You will have a completely different play style in the game depending on whether you are controlling a pilot or a titan. The pilot can zip anywhere quickly, which is perfect for anyone that likes their games to have a break-neck pace and with action constantly around the corner. Getting into your titan forces you to change your mind-set, with your movement speed crippled and view of the world being slightly more open. Deciding where to go might actually be harder in the titan, as getting cornered by enemy titans is a much more likely possibility and one that could be devastating to your hopes of a killing spree. Playing as either the pilot or the titan has its advantages and disadvantages, which is great. I probably prefer playing as the pilot, as it’s a little more satisfying getting the jump on people and taking them out as a person rather than using a railgun or a hail of rockets to stop an opponent in their tracks (although when you are on a roll in your titan you do feel invincible, which is fantastic). Titan v Titan fights are a feature of the game that I’m sure many will enjoy, but I’m not too struck on it. Dancing around slowly while firing at each other for the best part of a minute before someone inevitably gets doomed isn’t really my idea of dynamic gameplay. It’s also rather frustrating when more often than not another enemy titan shows up midway and leaves me hastily getting my affairs in order. With Titanfall you get a variety that makes every game different and exciting – and I’m having a lot of fun and success with it.
The game is filled with nice little touches that are perhaps easy to overlook but refreshing to see in modern shooters and make it far more accessible. Earning your titan is never a chore, or difficult to do – as it’s simply based on time rather than your ability to rack up kills. This helps those that aren’t as good at the game experience the fun of titans as well. The better players are given a leg-up though, with their endeavours being rewarded with reduced build times (countdowns to your titan falling). It’s perhaps the best solution out there to the idea of rewarding players, and beats the killstreak idea that the Respawn team helped pioneer during their time at Infinity Ward. The way in which Titanfall lets you play on after hitting the max level is pretty neat as well, with Generations allowing you to do everything again for that little bit of prestige but with XP being gained faster each time. Instead of just grinding through levels, as well, regenerating requires you to complete certain challenges for weapons – which means you have to play the game in different ways to progress. At the end of each game, the losing side will have to scramble to an evacuation point to extract from battle, which not only adds a bit more of a natural context to the game you have just played but also allows for a bit of inconsequential running around – as anything you do after the final whistle, as it were, doesn’t count towards the scoreboard.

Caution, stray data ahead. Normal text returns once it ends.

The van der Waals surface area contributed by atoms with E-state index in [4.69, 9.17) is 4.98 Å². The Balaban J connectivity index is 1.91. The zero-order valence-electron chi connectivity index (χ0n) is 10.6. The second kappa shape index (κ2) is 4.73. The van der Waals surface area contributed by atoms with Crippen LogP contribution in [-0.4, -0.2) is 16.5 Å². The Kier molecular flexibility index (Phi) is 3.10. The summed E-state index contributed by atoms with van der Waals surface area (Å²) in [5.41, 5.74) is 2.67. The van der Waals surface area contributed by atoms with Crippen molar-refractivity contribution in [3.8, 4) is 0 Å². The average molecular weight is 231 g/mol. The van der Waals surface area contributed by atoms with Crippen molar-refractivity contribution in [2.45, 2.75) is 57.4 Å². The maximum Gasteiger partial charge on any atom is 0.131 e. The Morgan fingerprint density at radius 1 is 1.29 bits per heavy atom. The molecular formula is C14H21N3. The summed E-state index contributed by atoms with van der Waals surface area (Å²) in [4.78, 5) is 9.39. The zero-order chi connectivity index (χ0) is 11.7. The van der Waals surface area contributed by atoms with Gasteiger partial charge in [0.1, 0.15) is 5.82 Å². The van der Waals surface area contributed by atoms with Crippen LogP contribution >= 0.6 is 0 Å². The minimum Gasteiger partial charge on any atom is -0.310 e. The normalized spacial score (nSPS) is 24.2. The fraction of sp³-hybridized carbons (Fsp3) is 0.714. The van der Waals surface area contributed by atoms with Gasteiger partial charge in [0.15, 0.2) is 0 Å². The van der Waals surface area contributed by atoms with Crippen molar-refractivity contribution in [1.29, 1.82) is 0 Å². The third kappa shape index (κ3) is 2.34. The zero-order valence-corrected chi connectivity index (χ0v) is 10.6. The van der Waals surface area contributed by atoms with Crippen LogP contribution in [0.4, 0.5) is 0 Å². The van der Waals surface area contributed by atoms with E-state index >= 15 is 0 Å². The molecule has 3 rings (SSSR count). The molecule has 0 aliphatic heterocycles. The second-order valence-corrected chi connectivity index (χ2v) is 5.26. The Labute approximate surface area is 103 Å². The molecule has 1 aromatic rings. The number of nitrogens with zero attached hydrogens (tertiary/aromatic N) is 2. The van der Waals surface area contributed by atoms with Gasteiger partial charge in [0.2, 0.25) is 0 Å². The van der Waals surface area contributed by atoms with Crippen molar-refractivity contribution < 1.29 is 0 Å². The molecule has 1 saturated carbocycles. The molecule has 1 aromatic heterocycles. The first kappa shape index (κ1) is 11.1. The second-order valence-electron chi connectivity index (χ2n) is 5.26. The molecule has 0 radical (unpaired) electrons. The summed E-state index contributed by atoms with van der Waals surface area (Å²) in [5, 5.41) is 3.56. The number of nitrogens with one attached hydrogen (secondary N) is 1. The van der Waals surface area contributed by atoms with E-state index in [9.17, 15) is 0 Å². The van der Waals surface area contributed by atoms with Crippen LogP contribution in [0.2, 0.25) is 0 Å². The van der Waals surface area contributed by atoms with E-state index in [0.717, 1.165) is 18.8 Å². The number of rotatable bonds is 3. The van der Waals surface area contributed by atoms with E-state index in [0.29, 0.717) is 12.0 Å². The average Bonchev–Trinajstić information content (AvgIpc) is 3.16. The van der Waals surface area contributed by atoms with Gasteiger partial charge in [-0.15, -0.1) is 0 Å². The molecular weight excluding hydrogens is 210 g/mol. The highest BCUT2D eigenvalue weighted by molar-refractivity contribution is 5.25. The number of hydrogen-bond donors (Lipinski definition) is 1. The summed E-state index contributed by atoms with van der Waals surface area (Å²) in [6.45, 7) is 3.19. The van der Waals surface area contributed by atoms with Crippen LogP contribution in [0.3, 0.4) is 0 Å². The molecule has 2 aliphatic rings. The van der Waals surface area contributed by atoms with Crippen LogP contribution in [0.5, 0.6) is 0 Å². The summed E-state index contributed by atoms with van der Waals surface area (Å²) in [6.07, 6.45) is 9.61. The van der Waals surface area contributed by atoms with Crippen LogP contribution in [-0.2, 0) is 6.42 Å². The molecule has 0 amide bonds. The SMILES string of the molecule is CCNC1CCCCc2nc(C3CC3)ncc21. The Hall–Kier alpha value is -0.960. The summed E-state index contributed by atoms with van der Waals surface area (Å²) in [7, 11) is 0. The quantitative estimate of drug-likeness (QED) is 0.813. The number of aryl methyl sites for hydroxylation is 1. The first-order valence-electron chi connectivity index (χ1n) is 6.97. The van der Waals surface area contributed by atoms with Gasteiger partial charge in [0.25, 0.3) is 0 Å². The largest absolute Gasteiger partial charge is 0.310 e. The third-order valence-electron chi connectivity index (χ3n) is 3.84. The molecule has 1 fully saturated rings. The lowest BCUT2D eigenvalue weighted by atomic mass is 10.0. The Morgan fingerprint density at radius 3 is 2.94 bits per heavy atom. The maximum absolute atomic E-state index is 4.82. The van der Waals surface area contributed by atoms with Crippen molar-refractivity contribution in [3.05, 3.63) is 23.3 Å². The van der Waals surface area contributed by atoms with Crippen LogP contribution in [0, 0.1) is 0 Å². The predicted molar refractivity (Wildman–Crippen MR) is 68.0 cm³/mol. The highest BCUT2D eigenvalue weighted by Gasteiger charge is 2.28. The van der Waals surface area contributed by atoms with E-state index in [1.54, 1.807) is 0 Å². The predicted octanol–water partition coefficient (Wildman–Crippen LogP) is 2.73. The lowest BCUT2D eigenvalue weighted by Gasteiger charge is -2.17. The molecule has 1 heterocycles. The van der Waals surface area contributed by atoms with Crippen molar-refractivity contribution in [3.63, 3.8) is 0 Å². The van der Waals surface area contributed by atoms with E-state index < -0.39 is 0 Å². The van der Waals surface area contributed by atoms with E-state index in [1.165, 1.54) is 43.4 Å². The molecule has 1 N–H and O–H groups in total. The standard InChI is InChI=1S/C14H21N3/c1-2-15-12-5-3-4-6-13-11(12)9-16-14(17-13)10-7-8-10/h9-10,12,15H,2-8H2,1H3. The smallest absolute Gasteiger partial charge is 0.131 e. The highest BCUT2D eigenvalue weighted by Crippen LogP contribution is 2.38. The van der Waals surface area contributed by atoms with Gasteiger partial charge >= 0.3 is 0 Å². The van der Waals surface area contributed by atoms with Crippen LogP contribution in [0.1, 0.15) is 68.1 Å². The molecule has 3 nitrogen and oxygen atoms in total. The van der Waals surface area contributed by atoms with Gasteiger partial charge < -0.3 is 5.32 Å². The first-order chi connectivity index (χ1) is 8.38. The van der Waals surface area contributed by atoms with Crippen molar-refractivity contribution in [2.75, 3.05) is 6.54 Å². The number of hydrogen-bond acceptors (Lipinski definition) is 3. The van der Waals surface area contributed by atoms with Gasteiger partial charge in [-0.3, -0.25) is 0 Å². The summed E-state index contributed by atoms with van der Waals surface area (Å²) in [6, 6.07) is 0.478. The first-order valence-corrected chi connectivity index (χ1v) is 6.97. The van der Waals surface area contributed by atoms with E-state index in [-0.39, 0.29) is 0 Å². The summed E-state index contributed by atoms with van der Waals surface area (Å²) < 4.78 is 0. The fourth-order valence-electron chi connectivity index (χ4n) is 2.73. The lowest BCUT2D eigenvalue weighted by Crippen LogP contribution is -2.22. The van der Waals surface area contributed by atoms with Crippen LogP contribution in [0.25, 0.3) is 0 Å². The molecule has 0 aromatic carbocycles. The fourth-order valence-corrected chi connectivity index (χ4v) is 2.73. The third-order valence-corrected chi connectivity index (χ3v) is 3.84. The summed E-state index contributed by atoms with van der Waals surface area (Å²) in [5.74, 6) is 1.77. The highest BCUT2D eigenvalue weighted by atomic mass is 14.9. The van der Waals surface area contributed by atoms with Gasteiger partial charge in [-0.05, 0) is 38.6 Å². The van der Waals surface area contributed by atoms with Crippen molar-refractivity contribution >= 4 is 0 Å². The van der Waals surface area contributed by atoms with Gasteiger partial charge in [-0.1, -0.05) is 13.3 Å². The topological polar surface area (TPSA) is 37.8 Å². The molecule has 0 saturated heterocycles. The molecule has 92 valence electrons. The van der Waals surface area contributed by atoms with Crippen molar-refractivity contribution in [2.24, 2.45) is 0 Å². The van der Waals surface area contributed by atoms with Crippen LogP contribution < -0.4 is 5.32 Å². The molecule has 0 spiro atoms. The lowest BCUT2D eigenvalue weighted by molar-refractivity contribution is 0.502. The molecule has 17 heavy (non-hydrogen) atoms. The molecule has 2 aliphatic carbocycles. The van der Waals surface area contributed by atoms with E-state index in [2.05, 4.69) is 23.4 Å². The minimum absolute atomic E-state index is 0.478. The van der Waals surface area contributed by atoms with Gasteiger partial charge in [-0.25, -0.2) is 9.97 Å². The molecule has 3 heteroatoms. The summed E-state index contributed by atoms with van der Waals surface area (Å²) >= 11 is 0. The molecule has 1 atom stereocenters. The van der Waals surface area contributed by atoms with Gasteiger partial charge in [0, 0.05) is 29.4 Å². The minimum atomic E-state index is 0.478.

It’s the little things that really set Titanfall apart, though. Being able to change class when you are still alive, rather than waiting ‘til the respawn screen is really handy when you want to change things up. There’s never an issue with having to find new guns or more ammo when you’ve burned through your supply, as you’re given more than ample reserves when you spawn. Joining a game whilst it is in progress is never ideal, with most matches taking a while to find a natural ebb and flow, but the game will more often than not give you a dramatically reduced build time for your titan so that you can more or less hop into one straight away. A lot of the little frustrations I usually find in shooters aren’t there in Titanfall.
Maps are a big deal in games, and Titanfall does well to get a balance right. With 15 different arenas to go through that have contrasting styles and settings there’s always a fresh fight to be had in each game, which is great. It’s incredible that the maps are so easy to traverse as both a pilot and a titan. There are few places that a titan can’t get to that a pilot can, which helps balance things a little when it comes to fleeing the hulking death machines on your tail. The maps are pretty big, but never feel too sparse because of how easy it is to get around and the population of AI players. It’s something that Battlefield should take some notes from. The settings for the maps are magnificent, with the general futuristic buildings and towns being coupled with some more surreal environments, such as a canyon filled with dinosaurs and dragons that actually move around the edges of the map. These dynamic events are a feature that a few Call of Dutys have tried to implement with very little success, but Titanfall does them right. The graphics are really good, but they aren’t quite hitting the levels that Battlefield 4 and Crysis 3 have set the bar to – but they don’t need to. I’ve got a few favourite maps already: Rise is a relatively close-quarter to medium-range sort of battle, and things are relatively flat compared to most Titanfall maps – but it normally plays really well; Corporate really reminds me of Halo: Reach and it’s got a nice open feel to it with plenty of routes to run and Colony, a map that I really love because it showcases the fluid movement of the game as you can basically play the entire match by hopping from building to building and wall running everywhere. It’s so much fun to go around killing people without setting foot on the ground.